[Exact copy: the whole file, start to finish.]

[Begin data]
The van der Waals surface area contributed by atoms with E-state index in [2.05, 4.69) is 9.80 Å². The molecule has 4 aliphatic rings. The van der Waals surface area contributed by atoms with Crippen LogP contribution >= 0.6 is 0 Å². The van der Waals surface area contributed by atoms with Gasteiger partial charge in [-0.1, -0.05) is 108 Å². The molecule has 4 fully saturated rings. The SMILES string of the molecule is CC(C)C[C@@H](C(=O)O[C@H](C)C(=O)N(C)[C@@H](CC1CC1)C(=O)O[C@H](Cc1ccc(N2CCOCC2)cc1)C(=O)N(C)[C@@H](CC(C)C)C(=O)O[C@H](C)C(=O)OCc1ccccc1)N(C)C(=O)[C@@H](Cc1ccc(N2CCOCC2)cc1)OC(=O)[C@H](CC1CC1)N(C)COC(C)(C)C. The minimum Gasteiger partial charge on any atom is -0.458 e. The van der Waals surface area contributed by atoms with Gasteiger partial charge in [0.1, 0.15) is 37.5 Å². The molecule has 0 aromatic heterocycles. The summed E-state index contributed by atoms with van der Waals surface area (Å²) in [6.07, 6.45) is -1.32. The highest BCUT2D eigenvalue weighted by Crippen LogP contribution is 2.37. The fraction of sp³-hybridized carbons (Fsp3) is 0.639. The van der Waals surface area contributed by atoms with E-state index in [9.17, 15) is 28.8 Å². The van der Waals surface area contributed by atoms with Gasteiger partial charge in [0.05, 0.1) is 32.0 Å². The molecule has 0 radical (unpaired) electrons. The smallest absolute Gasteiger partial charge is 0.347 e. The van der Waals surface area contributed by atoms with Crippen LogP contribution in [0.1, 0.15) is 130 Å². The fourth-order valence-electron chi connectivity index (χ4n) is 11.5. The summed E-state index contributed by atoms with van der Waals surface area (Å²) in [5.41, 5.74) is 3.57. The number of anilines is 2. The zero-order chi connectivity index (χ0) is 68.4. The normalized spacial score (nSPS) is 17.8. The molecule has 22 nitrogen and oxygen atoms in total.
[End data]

The van der Waals surface area contributed by atoms with E-state index in [2.05, 4.69) is 9.80 Å². The molecule has 4 aliphatic rings. The van der Waals surface area contributed by atoms with Crippen LogP contribution >= 0.6 is 0 Å². The van der Waals surface area contributed by atoms with Gasteiger partial charge in [-0.1, -0.05) is 108 Å². The molecule has 4 fully saturated rings. The SMILES string of the molecule is CC(C)C[C@@H](C(=O)O[C@H](C)C(=O)N(C)[C@@H](CC1CC1)C(=O)O[C@H](Cc1ccc(N2CCOCC2)cc1)C(=O)N(C)[C@@H](CC(C)C)C(=O)O[C@H](C)C(=O)OCc1ccccc1)N(C)C(=O)[C@@H](Cc1ccc(N2CCOCC2)cc1)OC(=O)[C@H](CC1CC1)N(C)COC(C)(C)C. The minimum Gasteiger partial charge on any atom is -0.458 e. The van der Waals surface area contributed by atoms with Gasteiger partial charge in [0.1, 0.15) is 37.5 Å². The molecule has 0 aromatic heterocycles. The summed E-state index contributed by atoms with van der Waals surface area (Å²) in [6.07, 6.45) is -1.32. The highest BCUT2D eigenvalue weighted by Crippen LogP contribution is 2.37. The fraction of sp³-hybridized carbons (Fsp3) is 0.639. The van der Waals surface area contributed by atoms with E-state index in [9.17, 15) is 28.8 Å². The van der Waals surface area contributed by atoms with Gasteiger partial charge in [0.05, 0.1) is 32.0 Å². The molecule has 0 radical (unpaired) electrons. The smallest absolute Gasteiger partial charge is 0.347 e. The van der Waals surface area contributed by atoms with Crippen LogP contribution in [0.1, 0.15) is 130 Å². The fourth-order valence-electron chi connectivity index (χ4n) is 11.5. The summed E-state index contributed by atoms with van der Waals surface area (Å²) in [5.41, 5.74) is 3.57. The number of anilines is 2. The zero-order chi connectivity index (χ0) is 68.4. The normalized spacial score (nSPS) is 17.8. The molecule has 22 nitrogen and oxygen atoms in total.